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In Vivo Assessment of Lamina Cribrosa Microstructure in Glaucoma

Wang, Bo (2016) In Vivo Assessment of Lamina Cribrosa Microstructure in Glaucoma. Doctoral Dissertation, University of Pittsburgh. (Unpublished)

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Glaucoma is an optic neuropathy that is the second leading cause of blindness worldwide. The disease is characterized by damage to the retinal ganglion cells, resulting in irreversible vision loss. While the exact pathogenesis remains unclear, damage due to glaucoma is believed to first occur at the lamina cribrosa (LC), a collagenous meshwork in the optic nerve head through which all retinal ganglion cell axons pass on their way to the brain.
The mechanical theory of glaucoma postulates that elevated intraocular pressure deforms the LC, leading to a biological cascade resulting in retinal ganglion cell death. However, the interaction between intraocular pressure and glaucoma is complex; a substantial heterogeneity exists in the intraocular pressure at which a given patient experiences glaucoma. Recent studies have identified that perhaps intracranial pressure, which acts posterior to the LC, may play an important role in the disease process.
Given the complex 3D microstructure of the LC, in vivo studies thus far have been limited to assessment of changes in its surface. However, because the axons are traversing through the entire volume of the LC, the axonal damage can occur at any level of the LC, rather than only at its surface. Therefore, full understanding of the damage caused by glaucoma requires systematic characterization of the 3D LC microstructure.
In order to better characterize the 3D LC microstructure, we demonstrate here a novel automated 3D LC segmentation method that is reproducible and capable of accurately detecting the LC microstructural component. Using our segmentation analysis, we find in a primate model that the LC microstructure deforms according to both intraocular pressure as well as intracranial pressure, with significant interaction between the two. We then move to the translational aspect of our study to characterize the healthy LC in human eyes and identify a number of structural and biomechanical differences in the LC microstructure compared to glaucoma eyes. Our findings demonstrate that a novel automated 3D assessment of the LC microstructure is capable of 1) identifying in vivo difference in the LC microstructure and LC biomechanics in glaucoma eyes and 2) improving our understanding of glaucoma pathogenesis.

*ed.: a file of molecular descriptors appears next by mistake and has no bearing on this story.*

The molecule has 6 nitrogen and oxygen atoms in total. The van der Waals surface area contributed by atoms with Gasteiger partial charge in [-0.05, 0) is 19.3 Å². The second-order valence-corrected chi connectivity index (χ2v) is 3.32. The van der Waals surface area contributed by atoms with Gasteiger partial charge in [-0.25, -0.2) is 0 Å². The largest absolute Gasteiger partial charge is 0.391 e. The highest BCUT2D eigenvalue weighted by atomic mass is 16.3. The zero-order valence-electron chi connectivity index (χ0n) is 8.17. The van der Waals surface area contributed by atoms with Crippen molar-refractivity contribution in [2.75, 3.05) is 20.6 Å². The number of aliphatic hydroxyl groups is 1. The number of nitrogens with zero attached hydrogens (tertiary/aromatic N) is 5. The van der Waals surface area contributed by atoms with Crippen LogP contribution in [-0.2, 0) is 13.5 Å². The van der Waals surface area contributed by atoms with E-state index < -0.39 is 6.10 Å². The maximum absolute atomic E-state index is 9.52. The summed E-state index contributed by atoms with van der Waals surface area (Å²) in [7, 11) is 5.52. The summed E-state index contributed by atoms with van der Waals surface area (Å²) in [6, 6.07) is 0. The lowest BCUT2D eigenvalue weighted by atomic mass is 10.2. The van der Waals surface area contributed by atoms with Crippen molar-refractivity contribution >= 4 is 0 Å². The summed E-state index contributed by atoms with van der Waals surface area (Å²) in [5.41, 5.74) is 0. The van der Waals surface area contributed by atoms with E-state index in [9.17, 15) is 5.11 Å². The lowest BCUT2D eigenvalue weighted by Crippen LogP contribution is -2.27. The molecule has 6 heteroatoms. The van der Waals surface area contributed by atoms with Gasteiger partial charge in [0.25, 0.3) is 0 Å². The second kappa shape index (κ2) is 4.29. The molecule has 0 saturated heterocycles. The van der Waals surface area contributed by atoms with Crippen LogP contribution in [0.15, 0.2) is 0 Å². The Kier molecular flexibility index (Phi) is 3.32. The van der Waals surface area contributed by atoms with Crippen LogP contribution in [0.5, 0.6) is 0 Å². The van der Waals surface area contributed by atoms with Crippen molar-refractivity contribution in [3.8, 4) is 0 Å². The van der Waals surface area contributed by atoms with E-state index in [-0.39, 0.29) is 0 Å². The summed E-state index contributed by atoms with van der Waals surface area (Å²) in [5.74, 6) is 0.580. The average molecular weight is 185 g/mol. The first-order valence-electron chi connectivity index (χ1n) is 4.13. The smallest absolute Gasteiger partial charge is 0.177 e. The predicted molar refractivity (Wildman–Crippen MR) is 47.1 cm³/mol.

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Item Type: University of Pittsburgh ETD
Status: Unpublished
CreatorsEmailPitt UsernameORCID
Wang, Bowangb2718@gmail.comBOW8
ETD Committee:
TitleMemberEmail AddressPitt UsernameORCID
Thesis AdvisorSchuman, Joel Sjss28@pitt.eduJSS28
Committee ChairWollstein, Gadichw28@pitt.eduCHW28
Committee MemberSigal, Ian A.sigalia@upmc.eduIAS6
Committee MemberBilonick, Richard A.rab45@pitt.eduRAB45
Committee MemberStetten, Georgestetten@pitt.eduSTETTEN
Date: 15 June 2016
Date Type: Publication
Defense Date: 14 March 2016
Approval Date: 15 June 2016
Submission Date: 16 March 2016
Access Restriction: No restriction; Release the ETD for access worldwide immediately.
Number of Pages: 150
Institution: University of Pittsburgh
Schools and Programs: Swanson School of Engineering > Bioengineering
Degree: PhD - Doctor of Philosophy
Thesis Type: Doctoral Dissertation
Refereed: Yes
Uncontrolled Keywords: Glaucoma, Imaging, Optical Coherence Tomography, Lamina Cribrosa
Date Deposited: 15 Jun 2016 15:21
Last Modified: 19 Dec 2016 14:43


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